A young British man injured in a car accident whose doctors had pronounced him brain dead and told his family not to expect his recovery surprised the world by checking out of the hospital less than two months later. The youth might indeed be dead if his parents had listened to the experts. Happily, they didn’t.
In February 2008, 21-year-old Steven Thorpe, a resident of Kenilworth in Warwickshire County, England, was traveling home from a nearby town called Leamington with his friend Matthew when the car collided with two others and a horse running loose on the A452 road. Matthew, who was driving, died, and the horse also received fatal injuries.
Thorpe was transported to University Hospital in Coventry where doctors put him in an induced coma before performing a craniotomy (the surgical removal of part of the bone from the skull to expose the brain for surgery) to reduce swelling on his brain.
After two days, the medicos gave up hope that Thorpe would regain consciousness. They wanted to remove his organs from his body for donation to transplant patients. But the patient’s parents refused to let this happen.
The doctors were proved to be all wrong. “I was out of hospital seven weeks later,” Thorpe said.
Young Thorpe has his parents to thank for saving his life. They sensed that their son was still there, alive inside his sedated state. Thorpe said later that he had some awareness that family members were there with him and this is what gave them hope he could rally:
“When they sat around the bed they had the feeling I was there and some words they said to me I reacted to.”
Thorpe said there was never a dramatic display to show everyone he was indeed alive. His symptoms were far more subtle:
“It wasn’t that they’d get a kick or a swing of the arm – there would be something that flickered.”
Thorpe’s parents shared their opinion that Steven was responding to them, indicating his brain was still functioning. A General Practitioner (GP) named Dr. Julia Piper paid attention to them. She had been referred by one of father Thorpe’s workmates and sided with the family:
“If my parents hadn’t asked for the second opinion, and if Julia hadn’t been there, I wouldn’t be here. She believed in them and listened.”
Despite the fact that four doctors had ruled Steven Thorpe brain dead, Dr. Piper stuck to her guns and finally got a positive diagnosis (not brain dead) from a neurologist.
Dr. Piper shared her side of the story:
“I had this strong feeling that this wasn’t right and then eventually I got someone else to look at him and of course it proved to have been the right thing to have done.”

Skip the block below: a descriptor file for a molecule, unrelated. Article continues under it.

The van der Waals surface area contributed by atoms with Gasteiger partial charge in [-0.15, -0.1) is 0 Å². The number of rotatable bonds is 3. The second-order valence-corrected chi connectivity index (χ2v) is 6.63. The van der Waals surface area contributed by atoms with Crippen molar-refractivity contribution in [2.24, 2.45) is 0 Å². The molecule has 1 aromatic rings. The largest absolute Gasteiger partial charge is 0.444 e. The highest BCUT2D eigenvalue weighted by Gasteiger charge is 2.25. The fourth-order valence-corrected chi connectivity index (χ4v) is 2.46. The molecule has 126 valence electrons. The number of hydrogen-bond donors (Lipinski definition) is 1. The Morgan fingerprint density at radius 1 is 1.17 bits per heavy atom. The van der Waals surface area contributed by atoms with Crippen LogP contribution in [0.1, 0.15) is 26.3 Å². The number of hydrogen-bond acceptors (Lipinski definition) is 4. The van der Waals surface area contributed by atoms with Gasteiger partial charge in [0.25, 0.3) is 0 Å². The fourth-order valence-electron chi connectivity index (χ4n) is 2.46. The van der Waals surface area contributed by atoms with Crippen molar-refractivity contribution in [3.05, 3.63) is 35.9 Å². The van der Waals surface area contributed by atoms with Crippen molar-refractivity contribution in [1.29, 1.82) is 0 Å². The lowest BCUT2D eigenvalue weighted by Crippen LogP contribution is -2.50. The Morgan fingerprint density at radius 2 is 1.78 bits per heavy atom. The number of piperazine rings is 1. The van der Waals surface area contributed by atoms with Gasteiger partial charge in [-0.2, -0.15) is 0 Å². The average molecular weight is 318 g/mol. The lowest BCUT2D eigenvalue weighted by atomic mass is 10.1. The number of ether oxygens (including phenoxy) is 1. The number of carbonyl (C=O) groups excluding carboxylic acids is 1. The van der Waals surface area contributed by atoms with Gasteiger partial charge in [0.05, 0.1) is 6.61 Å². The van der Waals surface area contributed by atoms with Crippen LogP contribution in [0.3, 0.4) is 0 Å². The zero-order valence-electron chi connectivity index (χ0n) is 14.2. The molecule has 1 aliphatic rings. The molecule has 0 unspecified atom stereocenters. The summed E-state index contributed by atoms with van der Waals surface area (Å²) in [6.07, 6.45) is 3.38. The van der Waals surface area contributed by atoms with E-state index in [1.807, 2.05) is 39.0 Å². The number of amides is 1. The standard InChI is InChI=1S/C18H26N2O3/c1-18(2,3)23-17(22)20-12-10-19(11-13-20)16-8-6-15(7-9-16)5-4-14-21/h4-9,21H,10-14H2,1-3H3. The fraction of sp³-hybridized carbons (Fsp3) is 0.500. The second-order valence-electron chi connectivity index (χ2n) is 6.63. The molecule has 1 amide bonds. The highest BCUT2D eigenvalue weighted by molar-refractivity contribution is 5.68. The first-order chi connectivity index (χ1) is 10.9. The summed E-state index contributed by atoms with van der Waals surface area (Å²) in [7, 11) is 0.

Two weeks later, doctors roused Thorpe from his coma. Five weeks after that, Thorpe was discharged from the hospital – completely alive, of course.
When Thorpe found out that four other doctors had given up on him, he said he was “disappointed” with the British National Health Service (NHS) but had “no problem” with what had happened to him in the hospital. But he did have one piece of advice for the pessimistic experts:
“Perhaps the NHS [National Health Service] should have listened.”
Dr. Piper was also discomforted by Thorpe’s experience:
“One feels this may happen more often. We don’t have any figures but I think it’s important to always ask and if you’re not sure about something to push as hard as you can. As with all human beings, we can sometimes have procedures in place and they sometimes fail. We need to understand why they’re failing.”
Thorpe understood the gravity of his situation and good fortune to have the caring support of his family, Dr. Piper, and the neurologist:
“It’s very worrying to think that…more than one specialist has written me off pretty much and I am lucky to be here really due to having a second opinion.”
An official statement from University Hospitals Coventry and Warwickshire NHS Trust read:
“The injury to Steven’s brain was extremely critical and several CT scans of the head showed almost irreversible damage.
“It is extremely rare that a patient with having suffered such extensive trauma to the brain should survive. However, critical care and other specialist teams continued to support his systems through his critical period and we were delighted to see Steve recover and make progress against all the odds. He is truly a unique case.”
More than four years later, Thorpe continued to receive treatment related to the injuries he sustained in the car wreck, including four operations to reconstruct his face and physiotherapy to help him regain some use of his left arm.
Thorpe enrolled in an accounting course at a Coventry college and claimed his ordeal had not dampened his enthusiasm or ambitions:
“I don’t think my outlook’s changed. I’m a very driven person. I’m living to succeed in life.”
Despite the need for ongoing corrective procedures, the resilient young man remained undaunted:
“I think there’s still another operation to come. I don’t know when they’ll end but they’re not affecting me.”
This case draws attention to other comatose or otherwise unconscious patients who were declared to be brain dead or hopelessly incurable before aggressive doctors recommended organ harvesting.